0018 - Feature management
Context and Problem Statement
New functionality continues to be added to the platform while pressures exist to deploy more frequently with less development in isolation. Quality assurance teams desire to keep said quality of the products in place as do operations teams with respect to reliability and performance. Features can often be delivered in small chunks over time in parallel and there is a need to control their impact on systems by limiting their release to specific audiences and enabling experimentation.
- Add / change functionality directly - Make changes via the SDLC and code review and merge into the mainline release branch once approved. Work through issues and hotfixes as needed, alongside other feature development.
- Implement a feature management system internally - Utilize frameworks in code and store feature flags and other components in our own storage, streaming their updates in a proprietary way if at all (e.g. only loading configuration at application startup).
- Adopt a feature management system with local fallback - Implement a service provider's offering for more robust feature management capabilities such as real-time streaming and user / context targeting. Support a local configuration for self-hosted installations that may want to test or adopt a feature that isn't fully supported yet.
Chosen option: Adopt a feature management system with local fallback.
- Robust feature set for flags and their variations.
- Protection from changes and targeted impact, along with a speed in overall delivery (with managed functionality assumed to be turned "off").
- Context-sensitive application of features.
- Logging and traceability of who can experience or experiment with a feature.
- Costs for selecting a service provider.
The server codebase will adopt a .NET SDK for a service provider that offers feature management. Only the server-side SDK will be used to manage access and cost and feature states will be communicated down to calling clients where appropriate via API response elements. New features will be set up inside the service provider's platform, and changes to them will be streamed to the running applications. Access to the provider will be controlled internally.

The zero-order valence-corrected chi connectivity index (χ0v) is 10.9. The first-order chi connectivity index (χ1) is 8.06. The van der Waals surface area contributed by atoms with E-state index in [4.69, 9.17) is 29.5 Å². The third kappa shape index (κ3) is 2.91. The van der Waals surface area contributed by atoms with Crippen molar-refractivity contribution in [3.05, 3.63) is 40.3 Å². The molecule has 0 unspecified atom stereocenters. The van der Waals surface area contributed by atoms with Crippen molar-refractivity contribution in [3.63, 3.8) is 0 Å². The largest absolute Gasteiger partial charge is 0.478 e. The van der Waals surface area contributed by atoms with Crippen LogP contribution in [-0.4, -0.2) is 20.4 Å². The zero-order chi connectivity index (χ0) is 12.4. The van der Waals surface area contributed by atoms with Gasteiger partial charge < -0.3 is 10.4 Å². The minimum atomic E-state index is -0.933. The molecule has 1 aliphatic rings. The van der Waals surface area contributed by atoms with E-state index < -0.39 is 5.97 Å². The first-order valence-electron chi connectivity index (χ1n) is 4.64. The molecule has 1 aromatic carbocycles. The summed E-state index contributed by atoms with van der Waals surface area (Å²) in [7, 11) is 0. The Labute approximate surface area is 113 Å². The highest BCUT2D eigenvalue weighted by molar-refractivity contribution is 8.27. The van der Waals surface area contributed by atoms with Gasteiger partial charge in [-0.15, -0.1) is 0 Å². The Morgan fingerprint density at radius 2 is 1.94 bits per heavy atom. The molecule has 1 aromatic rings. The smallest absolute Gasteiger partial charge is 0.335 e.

To facilitate when feature states need to be used by clients amongst other configuration, API(s) will be expanded to provide a collection of configuration values. Some of these values are already maintained persistently and will be intermixed with feature keys. Clients will refresh configuration upon startup, login, when their local configuration is updated, and when sync events come in.
Contexts will be established that communicate to the API using supported clients. Said contexts will be available within the service provider for specific targeting as desired. Contexts will be established for the user, organization, and service account, with unique IDs for the entity as a key and other details as needed. Context attributes when needed can be marked as private to avoid spillover to the service provider, and the provider will be added if needed to the subprocessor list with respective communication should PII be used.
Compile-time configuration will be converted wherever possible to use the feature management service provider. SDK access to the service provider will be segmented by environment; some features may never progress to all environments.
New features will be expected to be "off" as a default state. Variations for non-Boolean values will allow for customization. Offline access (also implying there is no connectivity needed outside the installation) to feature states via the service provider will be available given the default state configuration. Local files can exist to load opt-ins to features for self-hosted installations, and said installations will default to an offline mode.
The software development lifecycle will be enhanced to make clear that essentially all feature development should be protected with flags.
Support for using an OpenFeature-compatible interface in the codebase will be considered.